Mechanical engineer Peter Browne and airline pilot Mervyn Huggett, both retired and equipped with skills, a sense of humor, and scads of time, took on the Breakfast Machine project. Their purpose, so they say, was to prepare breakfast for their wives on Sunday mornings. (It sounds like they wanted to give their wives a break from weekdays when their wives made breakfast.) So, with Browne’s mechanical skills and Huggett’s knowledge of electronics, they spent approximately 1,000 hours constructing a contraption that would make Rube Goldberg proud.
The machine does it all. First, it delivers the morning paper onto a tray table, rolled up so the sections and pages don’t flutter and separate. Next, water is boiled, poured into a cup, and a tag bag or coffee bag is dipped until the brew is perfect. The cup is then put on the table. Two simultaneous processes soft boil an egg and toast a slice of bread by moving it back and forth over glowing toasting rods. The egg is delivered in an egg cup and the toast on a plate. The last step in the breakfast service is to pull the small table cloth sideways to clear the table.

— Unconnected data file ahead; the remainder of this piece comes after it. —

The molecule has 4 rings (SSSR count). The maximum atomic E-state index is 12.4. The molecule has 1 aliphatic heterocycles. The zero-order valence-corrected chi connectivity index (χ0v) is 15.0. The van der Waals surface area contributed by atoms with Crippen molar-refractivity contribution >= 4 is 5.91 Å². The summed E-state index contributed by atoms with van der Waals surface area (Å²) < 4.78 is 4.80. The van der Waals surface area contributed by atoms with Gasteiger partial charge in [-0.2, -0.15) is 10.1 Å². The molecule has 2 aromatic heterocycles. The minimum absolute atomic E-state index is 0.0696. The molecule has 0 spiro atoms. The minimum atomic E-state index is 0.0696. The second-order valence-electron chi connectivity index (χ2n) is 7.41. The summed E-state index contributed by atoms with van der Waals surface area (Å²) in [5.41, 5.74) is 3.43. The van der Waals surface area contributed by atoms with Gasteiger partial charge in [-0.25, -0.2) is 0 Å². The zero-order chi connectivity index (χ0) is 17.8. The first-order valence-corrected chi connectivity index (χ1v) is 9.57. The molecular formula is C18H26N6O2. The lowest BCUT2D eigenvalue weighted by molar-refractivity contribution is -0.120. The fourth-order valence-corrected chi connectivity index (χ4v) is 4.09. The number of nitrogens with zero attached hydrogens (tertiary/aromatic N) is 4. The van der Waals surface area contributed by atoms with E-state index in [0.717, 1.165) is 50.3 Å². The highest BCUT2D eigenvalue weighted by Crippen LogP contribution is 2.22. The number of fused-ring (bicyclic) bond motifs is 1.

It’s fun to watch the video and listen to the commentary as the Sunday Morning Breakfast Machine does its thing. One addition we’d like to see is spreading the tablecloth first. We also wonder how the dishes survive being dumped off the side of the table.
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